Samsung has today confirmed it has been hacked. However, it didn’t provide any information about who was behind the attack, nor about what data was stolen exactly.
What it did say – and this will come as relief to millions of worried Samsung users – that no personal data was stolen during the hack. Specifically, Samsung
told Sammobile about the incident in an official statement:
“We were recently made aware that there was a security breach relating to certain internal company data. Immediately after discovering the incident, we strengthened our security system. According to our initial analysis, the breach involves some source codes relating to the operation of Galaxy devices but does not include the personal information of our consumers or employees. Currently, we do not anticipate any impact to our business or customers. We have implemented measures to prevent further such incidents and will continue to serve our customers without disruption.”
According to a report by
Bleeping Computer, the South American hacker group Lapsus$ is responsible for the hack. The group made headlines for
hacking Nvidia and releasing 20GB of data (from 1TB stolen) a week ago.
The 190GB stolen from Samsung has been posted online and contains confidential information not intended for the public. This includes the source code of the bootloader of newer Samsung devices, the source code of Samsung’s activation servers, confidential source code from Qualcomm and the code that Samsung uses to authorise and authenticate users’ Samsung accounts, including all APIs and services.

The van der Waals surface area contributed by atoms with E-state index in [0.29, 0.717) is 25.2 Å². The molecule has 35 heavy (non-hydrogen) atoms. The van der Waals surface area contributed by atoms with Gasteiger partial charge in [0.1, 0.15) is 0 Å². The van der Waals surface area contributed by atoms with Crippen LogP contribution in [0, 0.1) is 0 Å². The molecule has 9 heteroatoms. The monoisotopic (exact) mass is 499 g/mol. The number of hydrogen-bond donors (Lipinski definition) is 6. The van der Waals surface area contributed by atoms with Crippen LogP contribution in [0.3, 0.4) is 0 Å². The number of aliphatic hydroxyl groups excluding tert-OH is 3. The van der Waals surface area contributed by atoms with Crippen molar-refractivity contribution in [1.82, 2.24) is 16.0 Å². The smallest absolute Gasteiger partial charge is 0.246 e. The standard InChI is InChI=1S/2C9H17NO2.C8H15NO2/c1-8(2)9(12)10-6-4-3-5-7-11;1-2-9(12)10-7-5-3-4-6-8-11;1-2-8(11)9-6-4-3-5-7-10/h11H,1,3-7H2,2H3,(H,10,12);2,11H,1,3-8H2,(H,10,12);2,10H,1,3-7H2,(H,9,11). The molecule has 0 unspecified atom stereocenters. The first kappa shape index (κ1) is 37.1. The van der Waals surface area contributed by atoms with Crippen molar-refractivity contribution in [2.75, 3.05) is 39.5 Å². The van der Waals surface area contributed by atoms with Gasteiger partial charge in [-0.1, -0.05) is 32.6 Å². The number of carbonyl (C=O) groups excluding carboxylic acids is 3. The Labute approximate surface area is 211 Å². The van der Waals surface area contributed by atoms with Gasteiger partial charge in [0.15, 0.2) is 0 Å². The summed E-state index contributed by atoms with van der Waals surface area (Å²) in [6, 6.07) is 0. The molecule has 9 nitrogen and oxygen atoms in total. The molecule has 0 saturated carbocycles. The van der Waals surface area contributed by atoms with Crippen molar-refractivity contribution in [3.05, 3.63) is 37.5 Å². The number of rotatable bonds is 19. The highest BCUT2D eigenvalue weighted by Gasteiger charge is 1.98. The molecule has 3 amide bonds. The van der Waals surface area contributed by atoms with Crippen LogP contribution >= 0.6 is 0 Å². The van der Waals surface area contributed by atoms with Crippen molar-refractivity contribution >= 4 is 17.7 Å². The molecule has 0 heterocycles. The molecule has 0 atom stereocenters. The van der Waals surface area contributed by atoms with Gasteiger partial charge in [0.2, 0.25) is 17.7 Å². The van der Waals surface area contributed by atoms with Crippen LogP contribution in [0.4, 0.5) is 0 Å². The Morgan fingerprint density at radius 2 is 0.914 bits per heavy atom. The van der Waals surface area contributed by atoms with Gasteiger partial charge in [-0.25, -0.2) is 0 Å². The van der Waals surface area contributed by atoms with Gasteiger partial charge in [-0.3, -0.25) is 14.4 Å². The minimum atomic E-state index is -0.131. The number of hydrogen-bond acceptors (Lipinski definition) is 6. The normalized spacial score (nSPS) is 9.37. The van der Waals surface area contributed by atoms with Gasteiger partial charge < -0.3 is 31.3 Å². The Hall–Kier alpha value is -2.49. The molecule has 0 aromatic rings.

More worryingly, the hackers claim the data includes the source code for Knox. This is Samsung’s security platform for corporate data used on all its Galaxy devices.
Lapsus$ leaked all 190GB in three compressed files, which are available as a single torrent file. The group threatens to increase the number of peers, which should allow the stolen data to be downloaded even faster.
An analysis of the data distributed via torrent revealed that the package also includes a readme file that lists the more detailed contents of the three files packaged using the 7-Zip application.
According to Bleeping Computer, it is still unclear whether Lapsus$ will blackmail Samsung, as it has done with Nvidia. It has held off releasing any more data from the hack as it is reportedly negotiating with a buyer.
It isn’t known whether Lapsus$ had contacted Samsung and asked for money before the data was published.
This article originally appeared on
PC Welt in German. Translation by Jim Martin